John Boel braces for another Ironman in scorching heat - wave3.com-Louisville News, Weather & Sports

John Boel braces for another Ironman in scorching heat

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John Boel is getting a little nervous about early forecasts of 98-degree heat on the day of the Ironman. John Boel is getting a little nervous about early forecasts of 98-degree heat on the day of the Ironman.

LOUISVILLE, KY (WAVE) - I have to confess, when I heard this would be the last year that Ironman Louisville would be held on the last Sunday in August, I secretly hoped for a classic, hot day.

As I've been monitoring several extended forecasts, the message is painfully clear: Be careful what you wish for.

[GOPRO VIDEO: POV of Boel's 2012 Ironman performance]

They're calling for 98 degrees right around race day, Aug. 24.

"98 Degrees" was a bad boy band, but it's catastrophic when you have to swim 2.4 miles, bike 112, and run 26 in the same day. We haven't had a chance to train for this kind of weather either in what's been a beautiful summer.

Last year, I did a story on the high DNF rate (did not finish) for Ironman Louisville -- as high as 16 percent a few years ago when 400 people couldn't finish.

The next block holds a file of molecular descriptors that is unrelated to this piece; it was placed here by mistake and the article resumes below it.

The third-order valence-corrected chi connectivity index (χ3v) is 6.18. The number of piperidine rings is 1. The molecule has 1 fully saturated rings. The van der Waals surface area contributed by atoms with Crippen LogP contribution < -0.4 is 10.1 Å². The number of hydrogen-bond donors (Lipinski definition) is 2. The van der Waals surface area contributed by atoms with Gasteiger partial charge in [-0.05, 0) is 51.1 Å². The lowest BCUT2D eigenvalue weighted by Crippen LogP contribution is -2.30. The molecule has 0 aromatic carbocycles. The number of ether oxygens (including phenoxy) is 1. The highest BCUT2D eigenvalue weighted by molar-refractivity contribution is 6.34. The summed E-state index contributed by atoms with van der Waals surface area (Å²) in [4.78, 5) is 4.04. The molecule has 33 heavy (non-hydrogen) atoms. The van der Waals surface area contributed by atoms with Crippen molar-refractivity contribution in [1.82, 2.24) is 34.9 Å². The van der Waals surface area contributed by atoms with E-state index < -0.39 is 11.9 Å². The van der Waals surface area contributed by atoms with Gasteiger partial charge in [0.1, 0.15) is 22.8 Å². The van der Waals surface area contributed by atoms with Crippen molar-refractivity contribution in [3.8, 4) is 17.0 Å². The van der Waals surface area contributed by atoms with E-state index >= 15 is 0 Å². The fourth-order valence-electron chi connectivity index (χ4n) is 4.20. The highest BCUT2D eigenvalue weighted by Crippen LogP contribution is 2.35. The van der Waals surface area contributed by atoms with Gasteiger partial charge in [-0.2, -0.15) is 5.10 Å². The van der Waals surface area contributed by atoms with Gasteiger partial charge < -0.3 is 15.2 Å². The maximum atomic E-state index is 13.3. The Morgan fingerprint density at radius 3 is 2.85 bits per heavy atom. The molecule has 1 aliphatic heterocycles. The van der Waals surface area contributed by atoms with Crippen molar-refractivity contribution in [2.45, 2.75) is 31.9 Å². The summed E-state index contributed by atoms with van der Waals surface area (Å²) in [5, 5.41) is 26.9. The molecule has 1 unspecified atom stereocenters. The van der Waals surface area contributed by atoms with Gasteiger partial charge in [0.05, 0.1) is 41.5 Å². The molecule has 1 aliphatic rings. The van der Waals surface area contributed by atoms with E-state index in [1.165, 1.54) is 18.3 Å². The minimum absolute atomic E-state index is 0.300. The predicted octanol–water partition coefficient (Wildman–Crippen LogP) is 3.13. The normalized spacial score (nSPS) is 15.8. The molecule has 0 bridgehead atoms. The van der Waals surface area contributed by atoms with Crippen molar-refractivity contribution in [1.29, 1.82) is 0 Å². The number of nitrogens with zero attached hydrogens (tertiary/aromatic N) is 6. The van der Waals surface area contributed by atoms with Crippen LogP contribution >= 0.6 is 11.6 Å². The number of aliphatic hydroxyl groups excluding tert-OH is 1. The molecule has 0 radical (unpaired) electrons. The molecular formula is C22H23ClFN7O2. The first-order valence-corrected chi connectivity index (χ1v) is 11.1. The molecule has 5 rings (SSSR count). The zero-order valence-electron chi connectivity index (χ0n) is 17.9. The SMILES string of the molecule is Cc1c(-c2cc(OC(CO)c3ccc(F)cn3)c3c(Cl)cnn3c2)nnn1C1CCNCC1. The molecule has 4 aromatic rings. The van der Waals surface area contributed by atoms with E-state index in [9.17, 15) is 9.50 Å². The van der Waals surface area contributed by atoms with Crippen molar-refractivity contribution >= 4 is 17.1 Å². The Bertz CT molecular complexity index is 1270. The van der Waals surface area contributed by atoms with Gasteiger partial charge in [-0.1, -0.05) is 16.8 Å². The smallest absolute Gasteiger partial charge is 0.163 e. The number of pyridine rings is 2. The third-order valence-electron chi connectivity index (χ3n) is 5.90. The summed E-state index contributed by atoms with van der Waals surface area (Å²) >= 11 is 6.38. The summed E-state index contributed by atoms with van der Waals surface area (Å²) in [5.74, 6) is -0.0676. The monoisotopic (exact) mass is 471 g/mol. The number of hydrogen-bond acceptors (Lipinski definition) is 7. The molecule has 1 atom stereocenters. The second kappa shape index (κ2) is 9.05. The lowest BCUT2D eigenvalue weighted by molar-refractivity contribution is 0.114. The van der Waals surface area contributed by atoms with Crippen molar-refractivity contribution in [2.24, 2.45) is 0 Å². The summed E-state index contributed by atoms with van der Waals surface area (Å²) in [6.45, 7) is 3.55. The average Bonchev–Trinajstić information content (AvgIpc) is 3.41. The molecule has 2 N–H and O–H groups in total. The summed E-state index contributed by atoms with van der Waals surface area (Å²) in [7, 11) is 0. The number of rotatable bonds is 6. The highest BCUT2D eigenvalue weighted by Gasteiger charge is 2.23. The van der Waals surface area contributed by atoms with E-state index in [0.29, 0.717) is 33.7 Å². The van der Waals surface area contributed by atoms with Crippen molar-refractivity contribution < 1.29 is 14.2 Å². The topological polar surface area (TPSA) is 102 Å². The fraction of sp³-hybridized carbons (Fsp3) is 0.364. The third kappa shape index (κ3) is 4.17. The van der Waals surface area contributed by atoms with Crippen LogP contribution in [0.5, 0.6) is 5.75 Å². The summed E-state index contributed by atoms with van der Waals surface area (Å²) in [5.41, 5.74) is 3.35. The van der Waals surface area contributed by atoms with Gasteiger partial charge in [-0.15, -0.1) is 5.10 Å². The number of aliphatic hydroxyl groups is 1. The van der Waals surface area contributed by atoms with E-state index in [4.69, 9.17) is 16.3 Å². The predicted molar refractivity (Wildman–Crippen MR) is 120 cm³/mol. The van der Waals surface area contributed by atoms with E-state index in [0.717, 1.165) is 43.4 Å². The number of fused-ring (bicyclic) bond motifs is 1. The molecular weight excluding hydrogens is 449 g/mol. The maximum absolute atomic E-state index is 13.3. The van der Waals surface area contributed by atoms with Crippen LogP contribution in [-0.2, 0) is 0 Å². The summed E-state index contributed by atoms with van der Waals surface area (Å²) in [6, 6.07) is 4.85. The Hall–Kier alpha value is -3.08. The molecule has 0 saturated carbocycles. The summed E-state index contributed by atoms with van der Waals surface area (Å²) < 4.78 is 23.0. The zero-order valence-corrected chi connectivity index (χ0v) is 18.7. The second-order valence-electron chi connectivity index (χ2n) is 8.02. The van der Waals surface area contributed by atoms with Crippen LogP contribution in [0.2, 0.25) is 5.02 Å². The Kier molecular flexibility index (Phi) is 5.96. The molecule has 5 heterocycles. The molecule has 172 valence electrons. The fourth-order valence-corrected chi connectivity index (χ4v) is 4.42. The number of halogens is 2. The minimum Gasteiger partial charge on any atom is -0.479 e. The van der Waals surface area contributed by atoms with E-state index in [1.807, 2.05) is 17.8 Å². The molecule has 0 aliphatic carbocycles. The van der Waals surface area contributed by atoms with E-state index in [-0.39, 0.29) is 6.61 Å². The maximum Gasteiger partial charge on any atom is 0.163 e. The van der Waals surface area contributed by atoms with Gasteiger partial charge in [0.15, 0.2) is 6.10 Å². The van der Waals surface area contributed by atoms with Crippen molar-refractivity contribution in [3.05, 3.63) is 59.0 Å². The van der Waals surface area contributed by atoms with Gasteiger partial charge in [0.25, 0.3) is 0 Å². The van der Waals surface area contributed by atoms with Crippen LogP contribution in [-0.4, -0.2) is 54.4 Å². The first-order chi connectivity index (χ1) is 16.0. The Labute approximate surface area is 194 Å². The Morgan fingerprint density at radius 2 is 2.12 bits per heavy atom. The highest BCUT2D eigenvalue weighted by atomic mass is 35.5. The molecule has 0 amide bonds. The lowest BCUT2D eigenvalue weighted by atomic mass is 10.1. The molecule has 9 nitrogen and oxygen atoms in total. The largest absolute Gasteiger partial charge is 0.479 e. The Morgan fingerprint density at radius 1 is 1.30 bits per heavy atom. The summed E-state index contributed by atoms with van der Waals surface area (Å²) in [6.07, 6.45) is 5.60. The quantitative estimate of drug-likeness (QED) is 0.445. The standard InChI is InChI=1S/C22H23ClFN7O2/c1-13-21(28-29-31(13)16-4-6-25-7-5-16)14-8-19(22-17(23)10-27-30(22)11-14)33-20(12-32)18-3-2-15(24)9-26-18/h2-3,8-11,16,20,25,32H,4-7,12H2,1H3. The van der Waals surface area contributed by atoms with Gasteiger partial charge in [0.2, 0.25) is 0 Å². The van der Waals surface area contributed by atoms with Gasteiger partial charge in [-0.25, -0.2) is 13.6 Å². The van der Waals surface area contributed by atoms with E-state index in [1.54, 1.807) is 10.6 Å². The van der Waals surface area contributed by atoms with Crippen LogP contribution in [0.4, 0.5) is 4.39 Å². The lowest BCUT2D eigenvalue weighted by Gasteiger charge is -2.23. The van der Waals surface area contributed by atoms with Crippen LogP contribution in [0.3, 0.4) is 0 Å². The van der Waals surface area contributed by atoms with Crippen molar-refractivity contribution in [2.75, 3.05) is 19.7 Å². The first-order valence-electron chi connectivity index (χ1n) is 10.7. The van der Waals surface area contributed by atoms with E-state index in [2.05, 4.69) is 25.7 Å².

Five of the seven Ironman events here have had high temperatures at 90 or above. IM Louisville has been ranked one of the five toughest Ironman-distance races in the world, largely because of the weather on the last Sunday in August. I took a ton of grief for that story.

Interestingly, officials just decided to move IM Louisville to October next year, largely because of the heat.

After finishing in a personal best 11 hours and 50 minutes three years ago, I've completely crumbled in the heat the past two years, throwing up and staggering the final 15 miles of the race. I vowed to never go through that again. But I always come back. I have a Cal Ripken type of streak going; I've started every IM Louisville since its inception in 2007.

In one of my many trips to the Norton Healthcare MASH unit at the finish line over the years, where they treat hundreds of vomiting, heat-exhausted athletes when the temps hit 90, a nurse looked out over the wretched scene of agony and said to me, "Isn't this awesome? Isn't this what you dreamed of when you trained all year for this?"

"Good point," I said, wiping the bile from my chin because there was nothing left to heave.

Warm up my cot again, ladies. Here I come.

Follow John Boel on Twitter at @JohnBoelWAVE3.

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